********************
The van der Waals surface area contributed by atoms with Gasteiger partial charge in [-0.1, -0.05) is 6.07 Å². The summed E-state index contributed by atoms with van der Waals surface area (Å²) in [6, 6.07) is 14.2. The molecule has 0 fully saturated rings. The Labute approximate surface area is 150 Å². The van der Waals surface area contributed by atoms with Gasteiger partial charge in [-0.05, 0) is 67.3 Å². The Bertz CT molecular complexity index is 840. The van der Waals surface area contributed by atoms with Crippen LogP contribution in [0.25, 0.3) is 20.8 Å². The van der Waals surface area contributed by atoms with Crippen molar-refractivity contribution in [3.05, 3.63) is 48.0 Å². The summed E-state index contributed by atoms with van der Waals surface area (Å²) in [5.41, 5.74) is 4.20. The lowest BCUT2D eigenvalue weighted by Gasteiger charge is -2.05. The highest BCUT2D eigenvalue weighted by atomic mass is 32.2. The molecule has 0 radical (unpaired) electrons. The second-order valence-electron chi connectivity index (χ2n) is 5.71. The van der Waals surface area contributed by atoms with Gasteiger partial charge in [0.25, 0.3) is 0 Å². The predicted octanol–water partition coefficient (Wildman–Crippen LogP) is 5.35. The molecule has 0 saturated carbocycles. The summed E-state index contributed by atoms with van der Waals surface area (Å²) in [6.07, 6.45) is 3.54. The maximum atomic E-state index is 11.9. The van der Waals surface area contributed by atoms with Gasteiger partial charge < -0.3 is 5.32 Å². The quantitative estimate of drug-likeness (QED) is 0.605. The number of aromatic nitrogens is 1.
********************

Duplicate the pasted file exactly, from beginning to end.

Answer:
The van der Waals surface area contributed by atoms with Gasteiger partial charge in [-0.1, -0.05) is 6.07 Å². The summed E-state index contributed by atoms with van der Waals surface area (Å²) in [6, 6.07) is 14.2. The molecule has 0 fully saturated rings. The Labute approximate surface area is 150 Å². The van der Waals surface area contributed by atoms with Gasteiger partial charge in [-0.05, 0) is 67.3 Å². The Bertz CT molecular complexity index is 840. The van der Waals surface area contributed by atoms with Crippen LogP contribution in [0.25, 0.3) is 20.8 Å². The van der Waals surface area contributed by atoms with Crippen molar-refractivity contribution in [3.05, 3.63) is 48.0 Å². The summed E-state index contributed by atoms with van der Waals surface area (Å²) in [5.41, 5.74) is 4.20. The lowest BCUT2D eigenvalue weighted by Gasteiger charge is -2.05. The highest BCUT2D eigenvalue weighted by atomic mass is 32.2. The molecule has 0 radical (unpaired) electrons. The second-order valence-electron chi connectivity index (χ2n) is 5.71. The van der Waals surface area contributed by atoms with Gasteiger partial charge in [0.25, 0.3) is 0 Å². The predicted octanol–water partition coefficient (Wildman–Crippen LogP) is 5.35. The molecule has 0 saturated carbocycles. The summed E-state index contributed by atoms with van der Waals surface area (Å²) in [6.07, 6.45) is 3.54. The maximum atomic E-state index is 11.9. The van der Waals surface area contributed by atoms with Gasteiger partial charge < -0.3 is 5.32 Å². The quantitative estimate of drug-likeness (QED) is 0.605. The number of aromatic nitrogens is 1.